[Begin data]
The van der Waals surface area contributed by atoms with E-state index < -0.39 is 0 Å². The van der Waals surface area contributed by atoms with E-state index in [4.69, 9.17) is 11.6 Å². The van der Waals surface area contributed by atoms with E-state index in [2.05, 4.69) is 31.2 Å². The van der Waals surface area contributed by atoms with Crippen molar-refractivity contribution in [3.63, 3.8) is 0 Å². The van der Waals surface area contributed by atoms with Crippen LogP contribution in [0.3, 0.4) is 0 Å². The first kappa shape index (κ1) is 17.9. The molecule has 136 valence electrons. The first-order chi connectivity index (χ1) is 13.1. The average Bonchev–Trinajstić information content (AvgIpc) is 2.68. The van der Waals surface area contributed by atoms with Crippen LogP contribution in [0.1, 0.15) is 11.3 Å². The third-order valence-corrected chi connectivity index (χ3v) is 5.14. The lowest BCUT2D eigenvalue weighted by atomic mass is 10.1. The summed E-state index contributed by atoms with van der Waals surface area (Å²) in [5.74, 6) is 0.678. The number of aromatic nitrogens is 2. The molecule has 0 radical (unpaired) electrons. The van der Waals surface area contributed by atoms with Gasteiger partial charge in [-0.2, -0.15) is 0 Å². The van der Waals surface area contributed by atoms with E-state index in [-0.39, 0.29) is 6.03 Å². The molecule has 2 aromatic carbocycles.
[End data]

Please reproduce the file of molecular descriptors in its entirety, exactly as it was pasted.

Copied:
The van der Waals surface area contributed by atoms with E-state index < -0.39 is 0 Å². The van der Waals surface area contributed by atoms with E-state index in [4.69, 9.17) is 11.6 Å². The van der Waals surface area contributed by atoms with E-state index in [2.05, 4.69) is 31.2 Å². The van der Waals surface area contributed by atoms with Crippen molar-refractivity contribution in [3.63, 3.8) is 0 Å². The van der Waals surface area contributed by atoms with Crippen LogP contribution in [0.3, 0.4) is 0 Å². The first kappa shape index (κ1) is 17.9. The molecule has 136 valence electrons. The first-order chi connectivity index (χ1) is 13.1. The average Bonchev–Trinajstić information content (AvgIpc) is 2.68. The van der Waals surface area contributed by atoms with Crippen LogP contribution in [0.1, 0.15) is 11.3 Å². The third-order valence-corrected chi connectivity index (χ3v) is 5.14. The lowest BCUT2D eigenvalue weighted by atomic mass is 10.1. The summed E-state index contributed by atoms with van der Waals surface area (Å²) in [5.74, 6) is 0.678. The number of aromatic nitrogens is 2. The molecule has 0 radical (unpaired) electrons. The van der Waals surface area contributed by atoms with Gasteiger partial charge in [-0.2, -0.15) is 0 Å². The van der Waals surface area contributed by atoms with E-state index in [-0.39, 0.29) is 6.03 Å². The molecule has 2 aromatic carbocycles.